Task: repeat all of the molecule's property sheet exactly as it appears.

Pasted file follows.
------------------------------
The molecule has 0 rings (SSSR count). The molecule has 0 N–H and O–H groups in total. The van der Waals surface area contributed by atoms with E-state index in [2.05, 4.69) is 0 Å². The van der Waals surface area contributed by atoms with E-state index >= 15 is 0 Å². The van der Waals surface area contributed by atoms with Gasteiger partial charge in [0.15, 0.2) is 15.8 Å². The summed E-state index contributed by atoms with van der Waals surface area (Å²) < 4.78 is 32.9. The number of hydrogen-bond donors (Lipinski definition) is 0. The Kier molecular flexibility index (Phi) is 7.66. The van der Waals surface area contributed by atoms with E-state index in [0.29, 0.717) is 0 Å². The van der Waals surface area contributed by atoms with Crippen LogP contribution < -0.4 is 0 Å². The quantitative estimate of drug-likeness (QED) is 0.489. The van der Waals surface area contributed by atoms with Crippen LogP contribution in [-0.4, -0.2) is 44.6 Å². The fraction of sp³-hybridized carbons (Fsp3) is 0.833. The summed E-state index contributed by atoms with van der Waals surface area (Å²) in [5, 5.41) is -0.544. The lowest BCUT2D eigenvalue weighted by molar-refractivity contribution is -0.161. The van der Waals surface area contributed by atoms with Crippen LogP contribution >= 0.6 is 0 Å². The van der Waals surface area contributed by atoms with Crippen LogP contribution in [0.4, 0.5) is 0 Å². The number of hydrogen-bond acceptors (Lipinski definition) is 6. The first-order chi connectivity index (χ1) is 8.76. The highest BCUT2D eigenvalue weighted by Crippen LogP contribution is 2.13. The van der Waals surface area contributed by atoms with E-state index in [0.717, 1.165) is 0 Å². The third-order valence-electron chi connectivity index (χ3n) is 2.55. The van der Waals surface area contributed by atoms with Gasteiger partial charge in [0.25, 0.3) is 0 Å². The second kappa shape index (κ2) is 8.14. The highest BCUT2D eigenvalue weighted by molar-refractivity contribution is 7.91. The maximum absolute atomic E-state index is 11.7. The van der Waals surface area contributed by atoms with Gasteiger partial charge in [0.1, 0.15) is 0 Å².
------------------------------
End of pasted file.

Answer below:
The molecule has 0 rings (SSSR count). The molecule has 0 N–H and O–H groups in total. The van der Waals surface area contributed by atoms with E-state index in [2.05, 4.69) is 0 Å². The van der Waals surface area contributed by atoms with E-state index >= 15 is 0 Å². The van der Waals surface area contributed by atoms with Gasteiger partial charge in [0.15, 0.2) is 15.8 Å². The summed E-state index contributed by atoms with van der Waals surface area (Å²) < 4.78 is 32.9. The number of hydrogen-bond donors (Lipinski definition) is 0. The Kier molecular flexibility index (Phi) is 7.66. The van der Waals surface area contributed by atoms with E-state index in [0.29, 0.717) is 0 Å². The van der Waals surface area contributed by atoms with Crippen LogP contribution < -0.4 is 0 Å². The quantitative estimate of drug-likeness (QED) is 0.489. The van der Waals surface area contributed by atoms with Crippen LogP contribution in [-0.4, -0.2) is 44.6 Å². The fraction of sp³-hybridized carbons (Fsp3) is 0.833. The summed E-state index contributed by atoms with van der Waals surface area (Å²) in [5, 5.41) is -0.544. The lowest BCUT2D eigenvalue weighted by molar-refractivity contribution is -0.161. The van der Waals surface area contributed by atoms with Crippen LogP contribution >= 0.6 is 0 Å². The van der Waals surface area contributed by atoms with Crippen LogP contribution in [0.4, 0.5) is 0 Å². The number of hydrogen-bond acceptors (Lipinski definition) is 6. The first-order chi connectivity index (χ1) is 8.76. The highest BCUT2D eigenvalue weighted by Crippen LogP contribution is 2.13. The van der Waals surface area contributed by atoms with E-state index in [0.717, 1.165) is 0 Å². The third-order valence-electron chi connectivity index (χ3n) is 2.55. The van der Waals surface area contributed by atoms with Gasteiger partial charge in [0.25, 0.3) is 0 Å². The second kappa shape index (κ2) is 8.14. The highest BCUT2D eigenvalue weighted by molar-refractivity contribution is 7.91. The maximum absolute atomic E-state index is 11.7. The van der Waals surface area contributed by atoms with Gasteiger partial charge in [0.1, 0.15) is 0 Å².